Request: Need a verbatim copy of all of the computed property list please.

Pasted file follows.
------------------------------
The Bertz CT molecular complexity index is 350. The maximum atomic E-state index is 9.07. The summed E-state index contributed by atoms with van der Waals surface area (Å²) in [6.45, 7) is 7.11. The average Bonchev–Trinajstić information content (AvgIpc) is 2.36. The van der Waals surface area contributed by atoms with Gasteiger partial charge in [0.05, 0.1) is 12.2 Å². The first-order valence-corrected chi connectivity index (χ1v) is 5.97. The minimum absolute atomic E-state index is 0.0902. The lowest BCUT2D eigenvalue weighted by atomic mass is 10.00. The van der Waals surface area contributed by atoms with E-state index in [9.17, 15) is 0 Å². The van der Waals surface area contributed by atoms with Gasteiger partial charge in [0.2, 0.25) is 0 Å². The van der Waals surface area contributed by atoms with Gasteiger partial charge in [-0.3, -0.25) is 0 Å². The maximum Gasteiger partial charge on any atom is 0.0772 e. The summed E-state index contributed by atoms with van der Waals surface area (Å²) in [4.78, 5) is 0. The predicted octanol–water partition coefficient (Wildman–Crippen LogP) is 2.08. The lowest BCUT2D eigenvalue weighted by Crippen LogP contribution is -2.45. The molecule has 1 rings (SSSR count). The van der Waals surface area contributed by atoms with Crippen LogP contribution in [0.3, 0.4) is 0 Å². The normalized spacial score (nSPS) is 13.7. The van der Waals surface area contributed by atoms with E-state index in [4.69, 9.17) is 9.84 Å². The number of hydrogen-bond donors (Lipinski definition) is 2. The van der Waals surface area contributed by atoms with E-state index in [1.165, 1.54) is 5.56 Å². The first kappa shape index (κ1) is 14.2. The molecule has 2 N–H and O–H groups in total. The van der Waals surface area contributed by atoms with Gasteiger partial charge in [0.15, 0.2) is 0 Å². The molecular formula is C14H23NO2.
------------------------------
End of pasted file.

The Bertz CT molecular complexity index is 350. The maximum atomic E-state index is 9.07. The summed E-state index contributed by atoms with van der Waals surface area (Å²) in [6.45, 7) is 7.11. The average Bonchev–Trinajstić information content (AvgIpc) is 2.36. The van der Waals surface area contributed by atoms with Gasteiger partial charge in [0.05, 0.1) is 12.2 Å². The first-order valence-corrected chi connectivity index (χ1v) is 5.97. The minimum absolute atomic E-state index is 0.0902. The lowest BCUT2D eigenvalue weighted by atomic mass is 10.00. The van der Waals surface area contributed by atoms with E-state index in [9.17, 15) is 0 Å². The van der Waals surface area contributed by atoms with Gasteiger partial charge in [0.2, 0.25) is 0 Å². The van der Waals surface area contributed by atoms with Gasteiger partial charge in [-0.3, -0.25) is 0 Å². The maximum Gasteiger partial charge on any atom is 0.0772 e. The summed E-state index contributed by atoms with van der Waals surface area (Å²) in [4.78, 5) is 0. The predicted octanol–water partition coefficient (Wildman–Crippen LogP) is 2.08. The lowest BCUT2D eigenvalue weighted by Crippen LogP contribution is -2.45. The molecule has 1 rings (SSSR count). The van der Waals surface area contributed by atoms with Crippen LogP contribution in [0.3, 0.4) is 0 Å². The normalized spacial score (nSPS) is 13.7. The van der Waals surface area contributed by atoms with E-state index in [4.69, 9.17) is 9.84 Å². The number of hydrogen-bond donors (Lipinski definition) is 2. The van der Waals surface area contributed by atoms with E-state index in [1.165, 1.54) is 5.56 Å². The first kappa shape index (κ1) is 14.2. The molecule has 2 N–H and O–H groups in total. The van der Waals surface area contributed by atoms with Gasteiger partial charge in [0.15, 0.2) is 0 Å². The molecular formula is C14H23NO2.